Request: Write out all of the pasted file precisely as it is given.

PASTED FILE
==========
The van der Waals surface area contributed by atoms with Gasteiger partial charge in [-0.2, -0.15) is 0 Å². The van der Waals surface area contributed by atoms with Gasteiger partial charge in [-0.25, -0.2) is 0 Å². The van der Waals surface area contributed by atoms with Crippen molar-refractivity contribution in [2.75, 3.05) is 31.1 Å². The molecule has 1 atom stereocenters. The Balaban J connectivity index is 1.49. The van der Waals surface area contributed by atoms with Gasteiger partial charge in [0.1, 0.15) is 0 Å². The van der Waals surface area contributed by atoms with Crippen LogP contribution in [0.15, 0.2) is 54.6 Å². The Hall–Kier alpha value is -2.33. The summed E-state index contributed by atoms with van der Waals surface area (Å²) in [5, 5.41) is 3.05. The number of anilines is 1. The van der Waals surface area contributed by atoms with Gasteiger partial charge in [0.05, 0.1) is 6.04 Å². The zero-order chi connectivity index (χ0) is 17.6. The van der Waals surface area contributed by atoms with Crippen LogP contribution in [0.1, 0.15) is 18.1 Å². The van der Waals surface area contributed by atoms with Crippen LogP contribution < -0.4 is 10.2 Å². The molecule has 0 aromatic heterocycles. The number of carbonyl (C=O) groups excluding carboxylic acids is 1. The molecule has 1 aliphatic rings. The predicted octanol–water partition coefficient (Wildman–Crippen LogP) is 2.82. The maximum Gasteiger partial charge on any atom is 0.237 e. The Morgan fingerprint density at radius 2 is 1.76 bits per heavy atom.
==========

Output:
The van der Waals surface area contributed by atoms with Gasteiger partial charge in [-0.2, -0.15) is 0 Å². The van der Waals surface area contributed by atoms with Gasteiger partial charge in [-0.25, -0.2) is 0 Å². The van der Waals surface area contributed by atoms with Crippen molar-refractivity contribution in [2.75, 3.05) is 31.1 Å². The molecule has 1 atom stereocenters. The Balaban J connectivity index is 1.49. The van der Waals surface area contributed by atoms with Gasteiger partial charge in [0.1, 0.15) is 0 Å². The van der Waals surface area contributed by atoms with Crippen LogP contribution in [0.15, 0.2) is 54.6 Å². The Hall–Kier alpha value is -2.33. The summed E-state index contributed by atoms with van der Waals surface area (Å²) in [5, 5.41) is 3.05. The number of anilines is 1. The van der Waals surface area contributed by atoms with Gasteiger partial charge in [0.05, 0.1) is 6.04 Å². The zero-order chi connectivity index (χ0) is 17.6. The van der Waals surface area contributed by atoms with Crippen LogP contribution in [0.1, 0.15) is 18.1 Å². The van der Waals surface area contributed by atoms with Crippen LogP contribution < -0.4 is 10.2 Å². The molecule has 0 aromatic heterocycles. The number of carbonyl (C=O) groups excluding carboxylic acids is 1. The molecule has 1 aliphatic rings. The predicted octanol–water partition coefficient (Wildman–Crippen LogP) is 2.82. The maximum Gasteiger partial charge on any atom is 0.237 e. The Morgan fingerprint density at radius 2 is 1.76 bits per heavy atom.